Navigating the Needs of School Age Adoptive Children


As a mother of seven, four of whom are adopted and are currently school aged, I have experienced quite the gamut in dealing with school issues. Of my three adopted children, all are different and require varied handling.

One child is very bright, excelled beyond expectations and quickly performed at her appropriate grade level. Two years after she was home, her teachers had no clue she had spent the first eight years of her life in another country and that English was not her native language. After assessing her accomplishments, personality-type (very competitive), and her abilities, her teachers and I and came to the conclusion that she needed to be placed in a higher grade level.

Another one of my children, a sibling to the child above, started school and had much more difficulty in the beginning. With the assistance of her teacher, we advocated for her and she was able to get a lot of early interventions in speech, math, reading, and more. Today she is doing well in most subjects. Working with the school and advocating for your child is very important, otherwise things such as language, or the fact that they were adopted will be used as an excuse to NOT intervene early on.

Lastly, my son who was adopted at age 11 came home and was immediately thrust into the school system. The first year, I had no expectations other than that he gain language abilities. However, after two years, it was very apparent that he was not gaining any ground educationally. Thankfully with his ESL (English as a Second Language) teacher as an ally, we were able to get him assessed for special services and an IEP (Individualized Education Plan). I initially had to get outside screening to show that he was at a 7-8 year old level and that he had sufficient learning disabilities. This was the ammunition I needed to get the school to seriously consider that my son’s problems were not just language issues and he now has a plan in place that I feel confident will give him the help he needs to flourish and grow in his education.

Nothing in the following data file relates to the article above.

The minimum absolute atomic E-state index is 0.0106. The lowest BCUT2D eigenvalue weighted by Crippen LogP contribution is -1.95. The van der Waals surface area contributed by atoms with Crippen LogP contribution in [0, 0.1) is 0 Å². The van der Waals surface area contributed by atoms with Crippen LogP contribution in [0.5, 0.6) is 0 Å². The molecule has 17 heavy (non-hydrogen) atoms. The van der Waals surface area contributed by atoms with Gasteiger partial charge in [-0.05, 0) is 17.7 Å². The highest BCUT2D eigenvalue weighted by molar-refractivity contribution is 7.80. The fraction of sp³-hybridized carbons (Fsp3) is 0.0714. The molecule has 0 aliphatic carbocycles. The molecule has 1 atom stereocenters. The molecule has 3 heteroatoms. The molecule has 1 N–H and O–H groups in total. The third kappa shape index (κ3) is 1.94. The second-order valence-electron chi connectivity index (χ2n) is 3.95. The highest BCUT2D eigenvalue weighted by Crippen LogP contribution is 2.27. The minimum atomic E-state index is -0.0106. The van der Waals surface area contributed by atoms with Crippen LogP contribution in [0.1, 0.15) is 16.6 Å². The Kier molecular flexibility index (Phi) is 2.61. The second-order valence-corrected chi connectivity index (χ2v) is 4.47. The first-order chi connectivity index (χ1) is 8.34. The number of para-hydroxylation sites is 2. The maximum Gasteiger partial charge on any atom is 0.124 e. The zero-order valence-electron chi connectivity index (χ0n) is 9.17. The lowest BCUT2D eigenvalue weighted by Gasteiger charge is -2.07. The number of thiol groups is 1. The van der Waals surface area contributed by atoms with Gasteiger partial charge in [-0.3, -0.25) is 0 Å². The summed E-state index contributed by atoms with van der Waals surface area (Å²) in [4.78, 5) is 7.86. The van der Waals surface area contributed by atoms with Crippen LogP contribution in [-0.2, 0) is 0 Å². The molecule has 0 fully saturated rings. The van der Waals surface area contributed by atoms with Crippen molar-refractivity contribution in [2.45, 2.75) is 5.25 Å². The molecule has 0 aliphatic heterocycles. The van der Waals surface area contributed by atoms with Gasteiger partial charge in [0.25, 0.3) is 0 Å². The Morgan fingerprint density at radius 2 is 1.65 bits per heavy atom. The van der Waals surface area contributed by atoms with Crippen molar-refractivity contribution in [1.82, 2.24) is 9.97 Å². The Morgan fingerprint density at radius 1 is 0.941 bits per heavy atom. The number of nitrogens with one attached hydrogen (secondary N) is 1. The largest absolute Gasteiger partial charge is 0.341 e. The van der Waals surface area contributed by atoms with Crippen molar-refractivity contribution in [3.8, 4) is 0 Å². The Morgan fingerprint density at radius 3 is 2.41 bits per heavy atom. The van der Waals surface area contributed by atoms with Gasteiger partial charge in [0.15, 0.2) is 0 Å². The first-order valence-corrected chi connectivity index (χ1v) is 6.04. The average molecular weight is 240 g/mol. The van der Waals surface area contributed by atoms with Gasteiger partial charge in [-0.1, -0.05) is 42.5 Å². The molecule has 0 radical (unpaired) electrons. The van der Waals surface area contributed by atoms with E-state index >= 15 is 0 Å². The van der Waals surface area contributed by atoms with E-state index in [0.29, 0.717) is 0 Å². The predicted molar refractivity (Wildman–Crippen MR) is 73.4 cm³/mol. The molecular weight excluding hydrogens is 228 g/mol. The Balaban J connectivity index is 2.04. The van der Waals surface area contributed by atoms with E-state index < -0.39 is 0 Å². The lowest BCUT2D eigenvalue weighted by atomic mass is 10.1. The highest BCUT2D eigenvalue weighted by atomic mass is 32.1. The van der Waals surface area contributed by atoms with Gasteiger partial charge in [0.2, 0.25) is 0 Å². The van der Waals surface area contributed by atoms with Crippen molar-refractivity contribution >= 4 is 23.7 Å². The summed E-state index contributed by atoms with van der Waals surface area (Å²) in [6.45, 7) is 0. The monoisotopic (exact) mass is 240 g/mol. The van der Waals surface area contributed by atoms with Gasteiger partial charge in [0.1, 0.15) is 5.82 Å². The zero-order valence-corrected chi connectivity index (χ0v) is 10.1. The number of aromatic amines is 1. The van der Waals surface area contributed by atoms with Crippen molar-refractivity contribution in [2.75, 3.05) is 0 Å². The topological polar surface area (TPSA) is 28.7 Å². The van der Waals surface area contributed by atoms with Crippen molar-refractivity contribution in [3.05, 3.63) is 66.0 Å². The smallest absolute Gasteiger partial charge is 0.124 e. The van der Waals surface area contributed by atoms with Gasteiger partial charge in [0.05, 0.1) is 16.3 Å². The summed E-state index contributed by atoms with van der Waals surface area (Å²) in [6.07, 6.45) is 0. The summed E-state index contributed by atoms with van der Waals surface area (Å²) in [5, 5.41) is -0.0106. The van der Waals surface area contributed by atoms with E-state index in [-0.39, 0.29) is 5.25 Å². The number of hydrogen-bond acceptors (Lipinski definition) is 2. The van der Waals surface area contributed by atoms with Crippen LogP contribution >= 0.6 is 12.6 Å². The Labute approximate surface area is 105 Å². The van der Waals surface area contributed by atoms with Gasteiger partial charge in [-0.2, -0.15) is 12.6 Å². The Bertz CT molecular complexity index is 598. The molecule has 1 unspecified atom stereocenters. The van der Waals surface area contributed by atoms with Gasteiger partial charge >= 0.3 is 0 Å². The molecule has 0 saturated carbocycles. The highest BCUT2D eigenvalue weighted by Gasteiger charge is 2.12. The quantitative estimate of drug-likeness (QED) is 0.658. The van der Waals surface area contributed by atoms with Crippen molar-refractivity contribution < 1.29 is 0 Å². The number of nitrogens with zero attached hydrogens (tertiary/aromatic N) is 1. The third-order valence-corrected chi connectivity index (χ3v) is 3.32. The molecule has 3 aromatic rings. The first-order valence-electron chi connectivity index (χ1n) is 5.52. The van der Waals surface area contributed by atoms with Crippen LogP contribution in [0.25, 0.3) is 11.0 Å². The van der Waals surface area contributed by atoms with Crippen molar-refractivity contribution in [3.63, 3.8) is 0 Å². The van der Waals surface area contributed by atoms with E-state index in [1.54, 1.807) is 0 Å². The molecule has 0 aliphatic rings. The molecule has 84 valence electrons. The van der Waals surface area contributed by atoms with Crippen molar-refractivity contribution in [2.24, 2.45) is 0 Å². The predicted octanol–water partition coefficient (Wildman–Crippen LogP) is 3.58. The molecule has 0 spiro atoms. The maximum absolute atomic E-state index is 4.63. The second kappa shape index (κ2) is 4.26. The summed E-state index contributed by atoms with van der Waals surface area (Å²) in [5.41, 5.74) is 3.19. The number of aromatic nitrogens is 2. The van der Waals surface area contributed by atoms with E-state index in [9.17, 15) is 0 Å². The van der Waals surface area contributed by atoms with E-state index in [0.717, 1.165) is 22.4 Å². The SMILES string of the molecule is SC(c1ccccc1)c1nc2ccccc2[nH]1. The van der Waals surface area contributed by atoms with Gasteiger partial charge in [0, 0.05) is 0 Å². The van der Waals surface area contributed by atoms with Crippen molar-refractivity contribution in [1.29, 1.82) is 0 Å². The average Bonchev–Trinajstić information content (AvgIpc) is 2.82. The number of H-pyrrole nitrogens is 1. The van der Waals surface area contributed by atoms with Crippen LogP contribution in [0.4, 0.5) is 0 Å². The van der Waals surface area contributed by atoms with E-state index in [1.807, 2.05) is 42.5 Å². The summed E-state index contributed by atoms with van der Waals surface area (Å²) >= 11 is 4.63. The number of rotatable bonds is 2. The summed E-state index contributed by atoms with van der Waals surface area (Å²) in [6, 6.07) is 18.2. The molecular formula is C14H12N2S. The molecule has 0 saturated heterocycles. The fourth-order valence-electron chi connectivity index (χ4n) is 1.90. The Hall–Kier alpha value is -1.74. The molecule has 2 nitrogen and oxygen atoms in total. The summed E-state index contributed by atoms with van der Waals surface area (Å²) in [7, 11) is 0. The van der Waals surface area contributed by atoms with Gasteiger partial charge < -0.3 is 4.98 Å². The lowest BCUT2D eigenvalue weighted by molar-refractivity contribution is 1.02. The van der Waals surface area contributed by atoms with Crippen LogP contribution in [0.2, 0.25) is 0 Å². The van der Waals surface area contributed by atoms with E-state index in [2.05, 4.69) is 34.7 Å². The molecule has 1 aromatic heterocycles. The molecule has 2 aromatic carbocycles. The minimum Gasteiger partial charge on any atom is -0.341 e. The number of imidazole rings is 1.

My advice to those parents that have adopted older children is to stay on top of their education. Watch to see how they are progressing. Communicate with teachers and find out their personal opinions about how your child is doing. It is your right as a parent and your child’s right to receive an education that matches their needs and abilities. Most school systems do not know how to deal with children that have been adopted at an older age; they are more used to dealing with children that have intact families.

MLJ Adoptions is passionate about placing children in forever families. But, our passion doesn’t stop there. We want our children to thrive in their new surroundings and we want our families to know that we are here to provide tools and knowledge to ensure that their adopted children thrive.

To that end, we have invited Dr. Boris Gindis, a national expert on school age adopted children to speak at our Crossroads of America Adoption Conference being held on September 15th. You can learn more about Dr. Gindis at Dr. Gindis will be available for a limited number of one on one sessions on the day of our conference. If you have concerns about your school-aged adopted child and would like to speak with Dr. Gindis, please contact Nicole.

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For more information about MLJ Adoptions’ international adoption programs, please click here.

Lydia Tarr works as the International Program Director for MLJ Adoptions’ programs in Bulgaria and Ukraine. She is the adoptive mother of four children from Ukraine and was recognized as a 2013 Angel in Adoption by the Congressional Coalition on Adoption Institute’s (CCAI) Angels in Adoption Program.